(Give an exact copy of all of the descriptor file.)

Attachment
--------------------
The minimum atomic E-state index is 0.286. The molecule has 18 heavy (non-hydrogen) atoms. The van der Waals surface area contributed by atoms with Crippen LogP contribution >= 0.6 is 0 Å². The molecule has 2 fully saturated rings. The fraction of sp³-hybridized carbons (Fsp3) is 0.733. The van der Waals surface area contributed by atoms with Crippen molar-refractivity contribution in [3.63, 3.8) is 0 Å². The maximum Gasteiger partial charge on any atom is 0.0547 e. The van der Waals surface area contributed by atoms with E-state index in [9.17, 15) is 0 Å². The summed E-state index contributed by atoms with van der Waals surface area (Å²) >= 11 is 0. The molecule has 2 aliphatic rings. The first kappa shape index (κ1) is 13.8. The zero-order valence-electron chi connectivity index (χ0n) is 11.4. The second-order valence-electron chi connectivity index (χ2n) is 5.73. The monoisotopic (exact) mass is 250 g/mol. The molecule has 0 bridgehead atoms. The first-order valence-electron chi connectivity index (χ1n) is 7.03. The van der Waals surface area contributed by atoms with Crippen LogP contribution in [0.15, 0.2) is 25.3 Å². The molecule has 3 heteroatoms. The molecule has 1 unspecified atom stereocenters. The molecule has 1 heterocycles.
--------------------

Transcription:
The minimum atomic E-state index is 0.286. The molecule has 18 heavy (non-hydrogen) atoms. The van der Waals surface area contributed by atoms with Crippen LogP contribution >= 0.6 is 0 Å². The molecule has 2 fully saturated rings. The fraction of sp³-hybridized carbons (Fsp3) is 0.733. The van der Waals surface area contributed by atoms with Crippen molar-refractivity contribution in [3.63, 3.8) is 0 Å². The maximum Gasteiger partial charge on any atom is 0.0547 e. The van der Waals surface area contributed by atoms with E-state index in [9.17, 15) is 0 Å². The summed E-state index contributed by atoms with van der Waals surface area (Å²) >= 11 is 0. The molecule has 2 aliphatic rings. The first kappa shape index (κ1) is 13.8. The zero-order valence-electron chi connectivity index (χ0n) is 11.4. The second-order valence-electron chi connectivity index (χ2n) is 5.73. The monoisotopic (exact) mass is 250 g/mol. The molecule has 0 bridgehead atoms. The first-order valence-electron chi connectivity index (χ1n) is 7.03. The van der Waals surface area contributed by atoms with Crippen LogP contribution in [0.15, 0.2) is 25.3 Å². The molecule has 3 heteroatoms. The molecule has 1 unspecified atom stereocenters. The molecule has 1 heterocycles.